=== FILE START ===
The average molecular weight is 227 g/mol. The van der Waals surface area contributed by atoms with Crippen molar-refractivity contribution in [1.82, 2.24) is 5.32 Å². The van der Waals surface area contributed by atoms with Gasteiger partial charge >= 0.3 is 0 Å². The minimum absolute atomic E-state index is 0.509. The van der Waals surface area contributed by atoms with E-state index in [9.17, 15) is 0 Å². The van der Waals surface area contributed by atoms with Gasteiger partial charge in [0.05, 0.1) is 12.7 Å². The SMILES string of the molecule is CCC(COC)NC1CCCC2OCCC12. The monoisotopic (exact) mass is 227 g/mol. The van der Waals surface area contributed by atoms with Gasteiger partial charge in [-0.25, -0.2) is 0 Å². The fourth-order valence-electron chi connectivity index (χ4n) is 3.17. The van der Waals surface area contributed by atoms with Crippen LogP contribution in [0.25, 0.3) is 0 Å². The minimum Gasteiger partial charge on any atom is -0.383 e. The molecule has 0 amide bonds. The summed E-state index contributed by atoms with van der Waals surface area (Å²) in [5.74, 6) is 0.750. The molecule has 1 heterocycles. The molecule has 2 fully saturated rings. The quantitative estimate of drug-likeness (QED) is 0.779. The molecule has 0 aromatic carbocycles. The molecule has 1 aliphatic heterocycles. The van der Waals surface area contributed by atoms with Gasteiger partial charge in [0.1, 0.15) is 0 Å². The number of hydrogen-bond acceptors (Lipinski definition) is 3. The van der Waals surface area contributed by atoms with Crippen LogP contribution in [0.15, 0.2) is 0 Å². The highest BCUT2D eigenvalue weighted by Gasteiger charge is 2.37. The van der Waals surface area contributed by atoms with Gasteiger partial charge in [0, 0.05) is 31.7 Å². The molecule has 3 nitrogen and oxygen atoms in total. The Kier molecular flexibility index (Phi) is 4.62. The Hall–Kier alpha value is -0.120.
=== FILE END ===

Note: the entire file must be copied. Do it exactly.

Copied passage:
The average molecular weight is 227 g/mol. The van der Waals surface area contributed by atoms with Crippen molar-refractivity contribution in [1.82, 2.24) is 5.32 Å². The van der Waals surface area contributed by atoms with Gasteiger partial charge >= 0.3 is 0 Å². The minimum absolute atomic E-state index is 0.509. The van der Waals surface area contributed by atoms with E-state index in [9.17, 15) is 0 Å². The van der Waals surface area contributed by atoms with Gasteiger partial charge in [0.05, 0.1) is 12.7 Å². The SMILES string of the molecule is CCC(COC)NC1CCCC2OCCC12. The monoisotopic (exact) mass is 227 g/mol. The van der Waals surface area contributed by atoms with Gasteiger partial charge in [-0.25, -0.2) is 0 Å². The fourth-order valence-electron chi connectivity index (χ4n) is 3.17. The van der Waals surface area contributed by atoms with Crippen LogP contribution in [0.25, 0.3) is 0 Å². The minimum Gasteiger partial charge on any atom is -0.383 e. The molecule has 0 amide bonds. The summed E-state index contributed by atoms with van der Waals surface area (Å²) in [5.74, 6) is 0.750. The molecule has 1 heterocycles. The molecule has 2 fully saturated rings. The quantitative estimate of drug-likeness (QED) is 0.779. The molecule has 0 aromatic carbocycles. The molecule has 1 aliphatic heterocycles. The van der Waals surface area contributed by atoms with Gasteiger partial charge in [0.1, 0.15) is 0 Å². The number of hydrogen-bond acceptors (Lipinski definition) is 3. The van der Waals surface area contributed by atoms with Crippen LogP contribution in [0.15, 0.2) is 0 Å². The highest BCUT2D eigenvalue weighted by Gasteiger charge is 2.37. The van der Waals surface area contributed by atoms with Gasteiger partial charge in [0, 0.05) is 31.7 Å². The molecule has 3 nitrogen and oxygen atoms in total. The Kier molecular flexibility index (Phi) is 4.62. The Hall–Kier alpha value is -0.120.